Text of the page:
3.2.2. Bone

    PTHR1 is expressed by the bone cells of the osteoblastic lineage (including osteoprogenitors, lining cells, immature and mature osteoblasts, and osteocytes) as well as by mesenchymal stem cells (MSC). PTH stimulation enhances the cell proliferation rate, commitment towards osteoblastic differentiation, osteoblastic activity, bone matrix deposition, and mineralization. PTH can also stimulate the expression of the tumor-necrosis factor (TNF)α-related ligand of the receptor activator of nuclear factor κB (RANKL), a stimulating factor for osteoclast differentiation and activity that expresses the receptor for RANKL (RANK) and inhibits osteoprotegerin (OPG), a decoy receptor for RANKL. Osteoclast activation causes bone resorption and the release of Ca2+ and Pi from the resorbing bone. PTH stimulates bone turnover, but the direction of this stimulus toward formation (anabolic) or resorption (catabolic) depends on other factors.

    The anabolic role of PTH in bone has been demonstrated in mice in which PTH knockout (KO) was noted to reduce trabecular bone mass and the number of metaphyseal osteoblasts in fetal and neonatal life [46] and in adult life when PTH is needed for fracture healing [47]. In humans, the role of PTH in the bone becomes evident when PTH physiology is more or less severely affected: hypoparathyroidism (parathyroid gland hypofunction associated with reduced secretion of PTH), hyperparathyroidism (parathyroid gland hyperfunction associated with inappropriate secretion of PTH), and PTH administration are all associated with dysregulation of bone remodeling.

    PTH stimulates cell proliferation through the cAMP-mediated induction of c-fos in stromal cells and osteoblasts and MAPK cascades in osteoblasts[48][49][50] . cAMP signaling may also induce Runx2 (also known as Cbfa1), an early transcriptional regulator of osteoblast differentiation [51]. Osteoblast differentiation is also driven by the PTH-induced activation of Tmem119 (Smad3-related factor), which stimulates the bone morphogenic protein (BMP)-Runx2 pathway [52]. PTH-induced osteoblastic differentiation implies the exit from the cell cycle dependent on the inhibition of cyclin D1 expression and the induction of cell cycle inhibitors (p27Kip1 and p21Cip1) [53][54], as well as the inhibition of proapoptotic factors (Bad), the induction of antiapoptotic factors (Bcl) [55], and the increased efficiency of DNA repair[56].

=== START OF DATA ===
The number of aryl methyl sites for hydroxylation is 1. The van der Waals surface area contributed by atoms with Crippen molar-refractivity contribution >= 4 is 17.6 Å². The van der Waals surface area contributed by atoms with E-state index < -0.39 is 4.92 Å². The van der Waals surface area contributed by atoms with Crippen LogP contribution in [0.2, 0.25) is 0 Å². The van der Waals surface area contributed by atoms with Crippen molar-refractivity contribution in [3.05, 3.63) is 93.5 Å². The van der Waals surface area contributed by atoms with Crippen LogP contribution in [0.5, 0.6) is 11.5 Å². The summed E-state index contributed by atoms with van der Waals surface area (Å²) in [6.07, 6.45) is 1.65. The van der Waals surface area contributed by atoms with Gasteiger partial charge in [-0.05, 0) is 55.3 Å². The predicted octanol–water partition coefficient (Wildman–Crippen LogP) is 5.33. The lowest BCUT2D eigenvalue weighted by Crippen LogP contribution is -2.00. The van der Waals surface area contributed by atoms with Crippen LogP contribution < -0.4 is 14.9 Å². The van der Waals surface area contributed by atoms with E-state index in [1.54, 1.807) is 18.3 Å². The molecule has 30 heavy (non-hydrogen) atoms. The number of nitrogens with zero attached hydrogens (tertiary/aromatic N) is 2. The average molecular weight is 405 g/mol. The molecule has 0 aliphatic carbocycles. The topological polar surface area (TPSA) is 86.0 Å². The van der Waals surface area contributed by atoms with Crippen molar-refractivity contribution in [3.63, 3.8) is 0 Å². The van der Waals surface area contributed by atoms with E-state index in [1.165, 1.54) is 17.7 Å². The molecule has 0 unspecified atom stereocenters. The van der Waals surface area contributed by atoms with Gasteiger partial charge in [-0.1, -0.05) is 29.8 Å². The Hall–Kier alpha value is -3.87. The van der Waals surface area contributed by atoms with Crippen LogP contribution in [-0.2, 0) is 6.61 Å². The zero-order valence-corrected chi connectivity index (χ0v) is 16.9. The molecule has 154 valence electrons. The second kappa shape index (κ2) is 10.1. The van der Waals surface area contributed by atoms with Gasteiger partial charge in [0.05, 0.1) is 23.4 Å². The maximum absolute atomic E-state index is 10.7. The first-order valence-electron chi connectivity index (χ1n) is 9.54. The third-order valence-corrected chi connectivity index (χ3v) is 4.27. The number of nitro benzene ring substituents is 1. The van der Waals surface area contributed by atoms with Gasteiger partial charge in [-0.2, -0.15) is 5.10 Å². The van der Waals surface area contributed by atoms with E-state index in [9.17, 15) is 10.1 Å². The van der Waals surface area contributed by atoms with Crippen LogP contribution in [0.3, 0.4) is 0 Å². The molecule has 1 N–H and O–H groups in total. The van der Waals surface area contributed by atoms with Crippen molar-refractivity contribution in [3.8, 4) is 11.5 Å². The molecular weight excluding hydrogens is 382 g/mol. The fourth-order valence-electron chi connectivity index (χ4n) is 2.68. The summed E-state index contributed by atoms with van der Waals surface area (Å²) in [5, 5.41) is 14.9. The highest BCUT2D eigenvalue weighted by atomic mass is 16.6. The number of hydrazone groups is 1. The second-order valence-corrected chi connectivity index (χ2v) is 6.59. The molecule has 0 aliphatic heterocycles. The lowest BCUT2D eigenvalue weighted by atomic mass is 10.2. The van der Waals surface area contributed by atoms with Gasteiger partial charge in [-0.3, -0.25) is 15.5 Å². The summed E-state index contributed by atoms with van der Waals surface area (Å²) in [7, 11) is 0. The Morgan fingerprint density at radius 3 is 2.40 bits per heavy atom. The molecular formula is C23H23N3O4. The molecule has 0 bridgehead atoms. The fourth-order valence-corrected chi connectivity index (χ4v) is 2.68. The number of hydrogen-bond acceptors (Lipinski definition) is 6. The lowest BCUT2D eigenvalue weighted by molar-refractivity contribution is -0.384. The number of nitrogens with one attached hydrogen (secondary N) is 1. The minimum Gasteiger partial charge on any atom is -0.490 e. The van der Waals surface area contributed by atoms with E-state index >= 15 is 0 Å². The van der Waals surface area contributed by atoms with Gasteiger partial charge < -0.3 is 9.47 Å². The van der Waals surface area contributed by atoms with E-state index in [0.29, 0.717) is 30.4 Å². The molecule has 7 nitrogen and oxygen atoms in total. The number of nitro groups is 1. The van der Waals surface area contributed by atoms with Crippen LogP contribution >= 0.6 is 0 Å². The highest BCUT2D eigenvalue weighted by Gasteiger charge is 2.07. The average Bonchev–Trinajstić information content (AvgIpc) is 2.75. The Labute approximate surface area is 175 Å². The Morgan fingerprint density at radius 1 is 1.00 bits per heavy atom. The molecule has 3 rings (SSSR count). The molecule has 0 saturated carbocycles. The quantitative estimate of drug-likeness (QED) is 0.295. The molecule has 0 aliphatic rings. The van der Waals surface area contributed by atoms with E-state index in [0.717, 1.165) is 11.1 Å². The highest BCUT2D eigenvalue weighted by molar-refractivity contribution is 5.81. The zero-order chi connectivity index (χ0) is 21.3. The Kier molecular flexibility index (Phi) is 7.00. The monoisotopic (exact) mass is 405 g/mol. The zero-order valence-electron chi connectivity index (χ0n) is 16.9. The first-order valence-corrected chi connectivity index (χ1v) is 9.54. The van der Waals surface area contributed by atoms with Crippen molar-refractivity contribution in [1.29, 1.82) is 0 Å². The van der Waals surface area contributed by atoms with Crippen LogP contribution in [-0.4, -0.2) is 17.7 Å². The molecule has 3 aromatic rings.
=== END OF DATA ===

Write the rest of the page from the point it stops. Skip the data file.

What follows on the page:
PTH also affects the expression of factors interfering with osteoblast differentiation that are produced by other cells. It inhibits the expression of the unloading-stimulated osteocyte-derived osteoblastogenic inhibitor sclerostin (Sost) [57][58]. PTH induces and stimulates the release of insulin-like growth factor (IGF)-1, an inducer of the osteoblastic pool and osteoblast differentiation [59], and the release of FGF2, which has proproliferative and antiapoptotic effects on osteoblasts [60].

    Besides the anabolic effects on bone, when [Ca2+]e is decreased, PTH released from the parathyroid glands induces bone resorption or, better, causes an imbalance in bone turnover towards resorption. This effect seems to be limited to cortical bone, though when blood PTH levels are elevated, the trabecular compartment may also be involved. PTH induces the expression of RANKL in osteoblastic cells and downregulates OPG expression, which stimulates osteoclastogenesis and osteoclast resorption [61][62][63][64]. Along with calcium and phosphate, bone matrix resorption causes the release of other factors buried in the matrix during its synthesis (e.g., TGF, BMPs, FGFs and IGF), which, in turn, induces osteoblastogenesis and osteoblastic activity . Furthermore, activated osteoclasts directly recruit osteoblast and osteoblast precursors at the resorption pit by secreting factors (e.g., ephrin, sphingosine-1-phosphate (S1P) and BMP6) [65][66][67][68]. The PTH-mediated stimulation of bone resorption is one way by which the body increases the osteoblast pool and stimulates osteoblastic activity and bone anabolism .

    In patients with osteoporosis, PTH (teriparatide and abaloparatide) is administered intermittently; there is an early phase of enhanced bone formation without resorption (anabolic window), followed by a phase of enhanced turnover (formation and resorption) [69][70]. The temporary extension of the anabolic window allows for a net bone accrual and a gain of up to + 20% in trabecular and endocortical bone, while periosteal bone is mainly subject to the modeling effects of prolonged treatment (less than 10% of bone gain) [63][64][71][72][73].

    This entry is adapted from 10.3390/ijms21155388